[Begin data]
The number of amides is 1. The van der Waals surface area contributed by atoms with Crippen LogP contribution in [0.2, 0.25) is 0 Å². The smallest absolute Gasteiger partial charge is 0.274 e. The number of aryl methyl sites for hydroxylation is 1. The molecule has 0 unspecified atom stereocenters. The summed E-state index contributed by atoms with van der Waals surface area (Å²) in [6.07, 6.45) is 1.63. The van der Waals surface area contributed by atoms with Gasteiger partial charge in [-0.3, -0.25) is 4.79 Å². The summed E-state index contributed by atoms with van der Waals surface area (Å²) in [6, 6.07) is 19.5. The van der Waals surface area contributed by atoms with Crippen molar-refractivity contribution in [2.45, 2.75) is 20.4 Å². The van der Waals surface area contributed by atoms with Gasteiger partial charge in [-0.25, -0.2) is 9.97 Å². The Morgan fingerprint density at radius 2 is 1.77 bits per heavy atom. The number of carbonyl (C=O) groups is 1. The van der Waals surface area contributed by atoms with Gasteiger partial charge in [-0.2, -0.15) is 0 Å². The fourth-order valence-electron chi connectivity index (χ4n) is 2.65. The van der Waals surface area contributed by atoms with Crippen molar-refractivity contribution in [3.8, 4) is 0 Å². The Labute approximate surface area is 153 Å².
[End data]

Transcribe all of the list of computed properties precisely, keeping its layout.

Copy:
The number of amides is 1. The van der Waals surface area contributed by atoms with Crippen LogP contribution in [0.2, 0.25) is 0 Å². The smallest absolute Gasteiger partial charge is 0.274 e. The number of aryl methyl sites for hydroxylation is 1. The molecule has 0 unspecified atom stereocenters. The summed E-state index contributed by atoms with van der Waals surface area (Å²) in [6.07, 6.45) is 1.63. The van der Waals surface area contributed by atoms with Gasteiger partial charge in [-0.3, -0.25) is 4.79 Å². The summed E-state index contributed by atoms with van der Waals surface area (Å²) in [6, 6.07) is 19.5. The van der Waals surface area contributed by atoms with Crippen molar-refractivity contribution in [2.45, 2.75) is 20.4 Å². The van der Waals surface area contributed by atoms with Gasteiger partial charge in [-0.25, -0.2) is 9.97 Å². The Morgan fingerprint density at radius 2 is 1.77 bits per heavy atom. The number of carbonyl (C=O) groups is 1. The van der Waals surface area contributed by atoms with Gasteiger partial charge in [-0.2, -0.15) is 0 Å². The fourth-order valence-electron chi connectivity index (χ4n) is 2.65. The van der Waals surface area contributed by atoms with Crippen molar-refractivity contribution in [3.8, 4) is 0 Å². The Labute approximate surface area is 153 Å².